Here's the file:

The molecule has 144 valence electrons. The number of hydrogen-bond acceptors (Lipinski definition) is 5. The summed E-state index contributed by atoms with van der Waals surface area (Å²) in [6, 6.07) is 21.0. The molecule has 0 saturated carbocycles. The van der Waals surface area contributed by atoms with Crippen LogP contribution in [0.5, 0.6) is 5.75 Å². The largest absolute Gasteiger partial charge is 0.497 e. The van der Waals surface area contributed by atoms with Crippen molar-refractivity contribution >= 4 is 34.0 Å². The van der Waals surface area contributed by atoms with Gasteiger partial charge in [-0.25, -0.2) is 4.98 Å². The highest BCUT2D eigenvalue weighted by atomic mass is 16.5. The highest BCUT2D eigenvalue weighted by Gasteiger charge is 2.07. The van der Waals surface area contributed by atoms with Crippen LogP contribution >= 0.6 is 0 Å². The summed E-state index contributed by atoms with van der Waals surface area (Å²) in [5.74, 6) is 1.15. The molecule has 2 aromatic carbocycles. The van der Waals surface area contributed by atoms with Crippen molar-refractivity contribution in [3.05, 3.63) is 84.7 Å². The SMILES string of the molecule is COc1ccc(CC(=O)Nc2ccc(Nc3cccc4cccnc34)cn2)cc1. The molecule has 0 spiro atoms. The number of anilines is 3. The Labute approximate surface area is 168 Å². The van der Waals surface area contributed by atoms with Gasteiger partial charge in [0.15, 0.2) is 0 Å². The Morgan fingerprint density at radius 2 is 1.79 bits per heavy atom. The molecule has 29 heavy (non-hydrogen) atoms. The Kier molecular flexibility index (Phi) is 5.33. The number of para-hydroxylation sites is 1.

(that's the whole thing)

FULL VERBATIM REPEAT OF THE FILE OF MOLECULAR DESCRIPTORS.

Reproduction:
The molecule has 144 valence electrons. The number of hydrogen-bond acceptors (Lipinski definition) is 5. The summed E-state index contributed by atoms with van der Waals surface area (Å²) in [6, 6.07) is 21.0. The molecule has 0 saturated carbocycles. The van der Waals surface area contributed by atoms with Crippen LogP contribution in [0.5, 0.6) is 5.75 Å². The largest absolute Gasteiger partial charge is 0.497 e. The van der Waals surface area contributed by atoms with Crippen molar-refractivity contribution >= 4 is 34.0 Å². The van der Waals surface area contributed by atoms with Gasteiger partial charge in [-0.25, -0.2) is 4.98 Å². The highest BCUT2D eigenvalue weighted by atomic mass is 16.5. The highest BCUT2D eigenvalue weighted by Gasteiger charge is 2.07. The van der Waals surface area contributed by atoms with Crippen LogP contribution >= 0.6 is 0 Å². The summed E-state index contributed by atoms with van der Waals surface area (Å²) in [5.74, 6) is 1.15. The molecule has 2 aromatic carbocycles. The van der Waals surface area contributed by atoms with Crippen molar-refractivity contribution in [3.05, 3.63) is 84.7 Å². The SMILES string of the molecule is COc1ccc(CC(=O)Nc2ccc(Nc3cccc4cccnc34)cn2)cc1. The molecule has 0 spiro atoms. The number of anilines is 3. The Labute approximate surface area is 168 Å². The van der Waals surface area contributed by atoms with Gasteiger partial charge in [0.15, 0.2) is 0 Å². The Morgan fingerprint density at radius 2 is 1.79 bits per heavy atom. The molecule has 29 heavy (non-hydrogen) atoms. The Kier molecular flexibility index (Phi) is 5.33. The number of para-hydroxylation sites is 1.